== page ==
What happened next was, keen to get started at the start of a balmy, warm September 2014, I decided to dig 3 foot wide beds in the hope of doing some Autumn planting of hardy annuals. From years of reading Sarah Raven and visiting her garden at Perch Hill I knew this was a good idea. So after the digging two beds, in the top half of one, in went larkspur, calendula, ammi majus and some white hesperis plants (a bit late).
All a bit haphazard and typically random, but the sun was shining and the seeds and sun felt hopeful.
So after creating two rough and slightly wobbly beds the reality of what was actually needed to be even an amateur cut flower grower began to sink in. A total immersion in Georgie Newberry’s The Flower Farmer’s Year’ taught me that I would need to build (or have fences built) around the small patch. I also got carried away with the idea of planting bulbs and having an early abundant crop of tulips, daffodils, ranculus and others to sell early at the farmers’ market. So in a cold and miserable October half term, with unthinking enthusiasm, I ordered just over 100 pounds worth of bulbs. As I write on a cold winter’s day with the remnants of snow still on the ground, some of these rest unplanted in a brown cardboard box in my porch. This was the kind of reckless unplanned approach I wanted to avoid, but with leopards and spots it is hard to change the pattern.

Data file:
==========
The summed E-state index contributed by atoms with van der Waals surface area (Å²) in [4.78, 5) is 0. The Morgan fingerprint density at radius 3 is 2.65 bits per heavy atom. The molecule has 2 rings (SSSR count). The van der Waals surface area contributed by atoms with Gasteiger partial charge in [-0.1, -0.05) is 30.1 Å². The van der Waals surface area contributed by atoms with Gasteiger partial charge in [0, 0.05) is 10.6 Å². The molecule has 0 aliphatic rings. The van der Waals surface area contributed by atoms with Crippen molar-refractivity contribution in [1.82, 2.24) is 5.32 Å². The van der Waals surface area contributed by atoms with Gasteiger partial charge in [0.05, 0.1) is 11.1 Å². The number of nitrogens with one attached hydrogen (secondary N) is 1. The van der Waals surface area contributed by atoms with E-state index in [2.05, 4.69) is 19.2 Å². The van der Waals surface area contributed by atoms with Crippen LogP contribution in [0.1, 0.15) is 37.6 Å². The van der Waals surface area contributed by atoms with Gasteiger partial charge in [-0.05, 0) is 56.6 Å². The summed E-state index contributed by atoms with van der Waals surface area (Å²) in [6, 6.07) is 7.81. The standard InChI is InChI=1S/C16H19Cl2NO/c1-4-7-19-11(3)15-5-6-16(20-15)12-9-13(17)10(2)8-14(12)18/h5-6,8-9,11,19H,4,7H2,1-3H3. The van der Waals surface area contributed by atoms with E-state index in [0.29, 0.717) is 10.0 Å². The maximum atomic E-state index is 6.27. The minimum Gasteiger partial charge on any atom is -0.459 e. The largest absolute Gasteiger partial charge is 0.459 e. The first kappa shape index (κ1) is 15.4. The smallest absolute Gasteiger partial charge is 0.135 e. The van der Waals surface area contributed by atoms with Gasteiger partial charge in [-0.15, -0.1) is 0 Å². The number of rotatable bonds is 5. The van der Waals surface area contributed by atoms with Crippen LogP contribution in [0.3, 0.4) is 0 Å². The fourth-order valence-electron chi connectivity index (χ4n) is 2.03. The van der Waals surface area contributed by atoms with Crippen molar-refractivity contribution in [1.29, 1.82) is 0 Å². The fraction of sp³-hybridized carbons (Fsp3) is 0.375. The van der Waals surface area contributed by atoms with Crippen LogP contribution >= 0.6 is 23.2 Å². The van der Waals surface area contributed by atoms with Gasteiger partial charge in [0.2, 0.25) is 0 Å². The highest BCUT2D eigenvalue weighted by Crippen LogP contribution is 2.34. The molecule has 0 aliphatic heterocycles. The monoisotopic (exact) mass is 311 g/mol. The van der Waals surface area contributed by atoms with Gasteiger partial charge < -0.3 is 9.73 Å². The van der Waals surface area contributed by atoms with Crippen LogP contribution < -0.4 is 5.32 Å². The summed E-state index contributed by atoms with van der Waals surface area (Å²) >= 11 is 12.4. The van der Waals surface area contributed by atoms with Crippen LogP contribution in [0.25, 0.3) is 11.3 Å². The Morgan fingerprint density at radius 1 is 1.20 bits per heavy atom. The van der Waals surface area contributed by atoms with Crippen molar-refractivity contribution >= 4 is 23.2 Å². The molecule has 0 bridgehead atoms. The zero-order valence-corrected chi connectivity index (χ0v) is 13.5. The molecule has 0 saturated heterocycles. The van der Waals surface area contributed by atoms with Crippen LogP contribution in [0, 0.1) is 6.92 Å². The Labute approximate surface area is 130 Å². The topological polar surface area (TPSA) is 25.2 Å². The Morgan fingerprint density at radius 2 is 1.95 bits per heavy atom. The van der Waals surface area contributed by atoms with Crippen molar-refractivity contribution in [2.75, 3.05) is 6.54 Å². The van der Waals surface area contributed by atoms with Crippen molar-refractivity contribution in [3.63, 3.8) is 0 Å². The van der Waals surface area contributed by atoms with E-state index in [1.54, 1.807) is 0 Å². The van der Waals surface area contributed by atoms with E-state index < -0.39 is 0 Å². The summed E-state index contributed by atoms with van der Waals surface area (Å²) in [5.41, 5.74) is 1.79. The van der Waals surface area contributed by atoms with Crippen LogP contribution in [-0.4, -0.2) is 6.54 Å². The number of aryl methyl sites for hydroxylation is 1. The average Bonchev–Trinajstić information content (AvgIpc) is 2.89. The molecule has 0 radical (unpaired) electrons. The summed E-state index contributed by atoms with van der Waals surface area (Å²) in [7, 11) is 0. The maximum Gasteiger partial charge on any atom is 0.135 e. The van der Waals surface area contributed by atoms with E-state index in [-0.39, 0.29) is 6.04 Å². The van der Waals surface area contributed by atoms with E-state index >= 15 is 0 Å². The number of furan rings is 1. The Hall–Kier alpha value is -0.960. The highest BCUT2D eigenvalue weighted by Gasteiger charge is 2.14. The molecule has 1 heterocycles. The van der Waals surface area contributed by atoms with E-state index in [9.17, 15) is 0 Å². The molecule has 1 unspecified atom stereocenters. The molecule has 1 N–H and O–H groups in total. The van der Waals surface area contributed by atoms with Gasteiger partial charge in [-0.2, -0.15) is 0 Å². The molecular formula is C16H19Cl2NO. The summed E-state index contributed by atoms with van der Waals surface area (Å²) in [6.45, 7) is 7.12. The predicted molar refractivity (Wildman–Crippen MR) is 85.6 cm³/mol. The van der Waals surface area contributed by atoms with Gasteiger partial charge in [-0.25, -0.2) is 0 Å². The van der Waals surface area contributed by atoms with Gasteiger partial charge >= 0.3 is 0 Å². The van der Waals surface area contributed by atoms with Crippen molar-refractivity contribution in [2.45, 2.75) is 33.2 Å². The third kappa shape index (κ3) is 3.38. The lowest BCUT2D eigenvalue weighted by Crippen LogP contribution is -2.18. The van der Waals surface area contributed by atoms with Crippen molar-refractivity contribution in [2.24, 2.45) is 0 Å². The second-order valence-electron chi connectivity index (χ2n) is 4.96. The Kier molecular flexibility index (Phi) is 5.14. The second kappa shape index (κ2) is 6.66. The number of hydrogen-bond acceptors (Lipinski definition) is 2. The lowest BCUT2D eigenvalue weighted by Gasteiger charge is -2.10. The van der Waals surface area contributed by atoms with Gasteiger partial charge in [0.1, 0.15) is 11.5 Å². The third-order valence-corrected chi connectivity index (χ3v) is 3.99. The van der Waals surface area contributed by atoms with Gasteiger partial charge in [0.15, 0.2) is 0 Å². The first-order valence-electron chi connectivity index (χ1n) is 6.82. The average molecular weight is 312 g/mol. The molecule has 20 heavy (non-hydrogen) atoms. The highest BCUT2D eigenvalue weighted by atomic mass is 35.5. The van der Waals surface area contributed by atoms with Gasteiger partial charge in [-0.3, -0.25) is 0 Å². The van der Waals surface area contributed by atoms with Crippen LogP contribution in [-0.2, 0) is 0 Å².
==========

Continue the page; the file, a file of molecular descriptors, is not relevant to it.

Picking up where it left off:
Back to the fences…
Given a contact for a fencer, I bought chicken wire in a hurry and posts and staples too. Paid extra and over estimated measurements to get everything quickly only for fencer to cancel – car trouble and bad weather.
Contacted someone else and in the wettest grey of an October weekend the (hopefully) rabbit proof fence was erected at a height unfriendly to deer. Unfortunately, the cheerful little seedlings emerging from my first bed did not survive the trampling involved. Another reminder that establishing the basic structures first would have been sensible. Here is the stockade in November.